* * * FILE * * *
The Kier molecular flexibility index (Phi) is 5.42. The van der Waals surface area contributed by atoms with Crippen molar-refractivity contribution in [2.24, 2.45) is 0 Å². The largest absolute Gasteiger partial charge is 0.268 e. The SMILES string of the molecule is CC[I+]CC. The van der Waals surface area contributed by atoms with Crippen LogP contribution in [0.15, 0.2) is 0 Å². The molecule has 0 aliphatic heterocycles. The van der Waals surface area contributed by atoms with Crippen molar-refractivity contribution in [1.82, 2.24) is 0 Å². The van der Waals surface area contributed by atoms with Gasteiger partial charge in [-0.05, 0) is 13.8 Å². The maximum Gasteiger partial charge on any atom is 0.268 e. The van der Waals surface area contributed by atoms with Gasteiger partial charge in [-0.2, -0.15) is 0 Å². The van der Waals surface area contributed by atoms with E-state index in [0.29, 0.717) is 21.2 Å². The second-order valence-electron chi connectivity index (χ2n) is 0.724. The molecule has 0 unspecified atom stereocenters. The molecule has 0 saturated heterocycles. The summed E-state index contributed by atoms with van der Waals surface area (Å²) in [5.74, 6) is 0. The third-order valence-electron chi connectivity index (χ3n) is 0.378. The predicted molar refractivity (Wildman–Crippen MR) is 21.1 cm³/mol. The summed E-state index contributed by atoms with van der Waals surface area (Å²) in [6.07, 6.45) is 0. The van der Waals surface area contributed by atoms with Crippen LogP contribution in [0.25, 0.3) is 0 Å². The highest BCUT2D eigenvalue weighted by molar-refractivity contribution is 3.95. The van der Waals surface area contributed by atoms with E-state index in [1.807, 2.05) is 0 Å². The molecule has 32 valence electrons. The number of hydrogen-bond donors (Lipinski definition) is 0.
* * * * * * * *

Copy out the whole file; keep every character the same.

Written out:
The Kier molecular flexibility index (Phi) is 5.42. The van der Waals surface area contributed by atoms with Crippen molar-refractivity contribution in [2.24, 2.45) is 0 Å². The largest absolute Gasteiger partial charge is 0.268 e. The SMILES string of the molecule is CC[I+]CC. The van der Waals surface area contributed by atoms with Crippen LogP contribution in [0.15, 0.2) is 0 Å². The molecule has 0 aliphatic heterocycles. The van der Waals surface area contributed by atoms with Crippen molar-refractivity contribution in [1.82, 2.24) is 0 Å². The van der Waals surface area contributed by atoms with Gasteiger partial charge in [-0.05, 0) is 13.8 Å². The maximum Gasteiger partial charge on any atom is 0.268 e. The van der Waals surface area contributed by atoms with Gasteiger partial charge in [-0.2, -0.15) is 0 Å². The van der Waals surface area contributed by atoms with E-state index in [0.29, 0.717) is 21.2 Å². The second-order valence-electron chi connectivity index (χ2n) is 0.724. The molecule has 0 unspecified atom stereocenters. The molecule has 0 saturated heterocycles. The summed E-state index contributed by atoms with van der Waals surface area (Å²) in [5.74, 6) is 0. The third-order valence-electron chi connectivity index (χ3n) is 0.378. The predicted molar refractivity (Wildman–Crippen MR) is 21.1 cm³/mol. The summed E-state index contributed by atoms with van der Waals surface area (Å²) in [6.07, 6.45) is 0. The van der Waals surface area contributed by atoms with Crippen LogP contribution in [0.25, 0.3) is 0 Å². The highest BCUT2D eigenvalue weighted by molar-refractivity contribution is 3.95. The van der Waals surface area contributed by atoms with E-state index in [1.807, 2.05) is 0 Å². The molecule has 32 valence electrons. The number of hydrogen-bond donors (Lipinski definition) is 0.